You need to purchase or lease equipment
Your cash flow is tight
You want to ensure you are getting a fair deal from lenders compared to your competition
You want to pay net 30 days instead of COD (Cash On Delivery)
You are paying interest at prime plus 1, or even higher
You plan to do business with entities that require a D-U-N-S Number, e.g. the US GovernmentThese issues and dozens other like them can be addressed by having a strong business credit profile. A good rating provides you with the financial freedom to take the steps you need to grow, and is a straightforward, unbiased method for other companies to assess your level of risk when considering taking you on as a creditor. A poor credit rating is a certain barrier to growth and success, preventing you from getting adequate funding on fair terms.Communicating directly with D&B will help establish your business credit in less time. If you are a new company, D&B can help you build a complete business credit profile from the ground up; if you have been in operation for a while, you will want to improve and/or protect your business credit profile. Find out more about how to establish, monitor, improve, or protect your business credit.3. Credit Market Requirements – Businesses must meet all the requirements of the credit market in order to have a higher probability of credit approval, as not being in compliance with the credit market can “send up signal flares” with both credit bureaus and potential grantors of credit.Some of the “signal flares” include:not having a business license,
not being registered with the Secretary of State for a certificate of good standing,
operating under your social security number rather than a FIN or EIN,
not having a phone line (land line) that is listed in the phone directory in the exact business legal name,
no web site, or
not having a business email address (not AOL or gmail, but a specific URL for your company).4. Small Business Credit Lines – Investigate and locate a minimum of five businesses (vendors/suppliers) willing to grant a small business credit without personal guarantees and will report the payment experiences to the business credit bureaus. This will assist your business to establish a credit report and build a financial credit foundation for the company. Find companies willing to grant credit that report to the credit bureaus such as marketingoncredit.com, UPS, FEDEX5. Business Credit Cards – Obtain three business credit cards (Sam’s Club Discover Business card), that are not linked to you personally and that report the business credit to the reporting agencies. Then be sure to always pay your bills on time!6. Financial Statements, Business Plans and Loan Packages – These documents are often required by many credit grantors as part of their loan application process. CxO To GO is a national professional services firm that has assisted many business with their financial statement preparation and business plans. Additionally, CxO To Go has packages such as PowerPlan and PowerPlan2 for business plans, PowerPuncher for executive summaries, CFOCast for financial projections and BankSell for bank proposals so lenders and bankers will take action. It is important to note that 61% of all businesses are turned down for a loan due to a poor loan package, however with BankSell the lender loan package gets results and moves the applicant to the top of the list for review and credit committee approval.7. Debt management – Be a smart money manager and manage the debt levels to ensure they are not too burdensome and can be paid back with current cash flow. Do not incur debt that will over leverage the company and cause missed or late payments.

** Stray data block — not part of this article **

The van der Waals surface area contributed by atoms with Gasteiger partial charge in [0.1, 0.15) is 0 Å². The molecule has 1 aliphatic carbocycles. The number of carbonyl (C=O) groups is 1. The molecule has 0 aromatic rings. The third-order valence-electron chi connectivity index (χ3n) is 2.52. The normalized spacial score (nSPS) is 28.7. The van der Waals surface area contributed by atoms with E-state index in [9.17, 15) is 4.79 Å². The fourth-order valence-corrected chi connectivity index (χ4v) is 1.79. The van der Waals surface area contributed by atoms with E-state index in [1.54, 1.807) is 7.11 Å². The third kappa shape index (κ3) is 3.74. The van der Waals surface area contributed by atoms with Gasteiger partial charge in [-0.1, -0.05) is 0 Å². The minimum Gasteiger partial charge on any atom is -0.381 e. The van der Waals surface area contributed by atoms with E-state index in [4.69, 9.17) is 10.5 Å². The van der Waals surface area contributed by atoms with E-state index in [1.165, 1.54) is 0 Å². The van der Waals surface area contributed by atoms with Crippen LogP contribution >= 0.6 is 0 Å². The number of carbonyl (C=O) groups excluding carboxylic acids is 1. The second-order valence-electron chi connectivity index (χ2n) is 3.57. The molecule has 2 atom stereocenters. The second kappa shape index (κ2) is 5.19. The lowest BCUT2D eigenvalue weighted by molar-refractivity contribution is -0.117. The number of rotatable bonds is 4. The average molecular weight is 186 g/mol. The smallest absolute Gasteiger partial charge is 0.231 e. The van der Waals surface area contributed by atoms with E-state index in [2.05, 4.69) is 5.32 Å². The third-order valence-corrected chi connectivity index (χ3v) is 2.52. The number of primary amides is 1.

Natural Skin Care – More Than Skin Deep

Does Natural in Skin Care naturally mean Good?Although Webster defines “natural” as “not artificial, synthetic, [or] acquired by external means,” it is the rare cosmetic ingredient that fits that description. Even water used in cosmetics is generally distilled, deionized, or otherwise purified. All along the continuum of “natural” products, choices have been made to emulsify, stabilize and preserve–to make the products smooth and creamy, keep them fresh, and give them an acceptable shelf life. Even if consumers want products that need to be refrigerated, distributors and retailers will not order them because of the added costs of shipping, storing and greater liability. A growing number of consumers who seek that kind of freshness have been firing up their blenders and following recipes for homemade treatments.1[1] Even these, however, call for essential oils, alcohol, glycerin, lanolin, etc., which are a long way from their natural origins. As reported in Strong Voices, the newsletter of the Breast Cancer Fund, “Approximately one-third of cosmetics and bodycare companies position their products as natural in one way or another . . . But, as you might expect, some companies are more natural than others” (Volume 7, Summer 2005).Most people who seek out “natural” products are looking for ingredients whose sources they recognize, and that is why many companies now list the source along with the scientific name of the ingredient, as in sodium laurel sulfate (from coconut), or lanolin (from wool). Turpentine comes from pine trees. My grandmother, born in 1901, swore that turpentine helped her arthritic hands, and she may have rubbed them with lard (from bacon) afterwards to keep them as soft as I remember. Perhaps lard and turpentine are “natural,” but are they good for the skin, and along with that, what is the definition of “good?” Again, there are no simple answers. If you have found this article through the Eco-Mall, it is safe to assume that you seek out skin care that:(1)     is friendly to the environment (“eco-friendly”);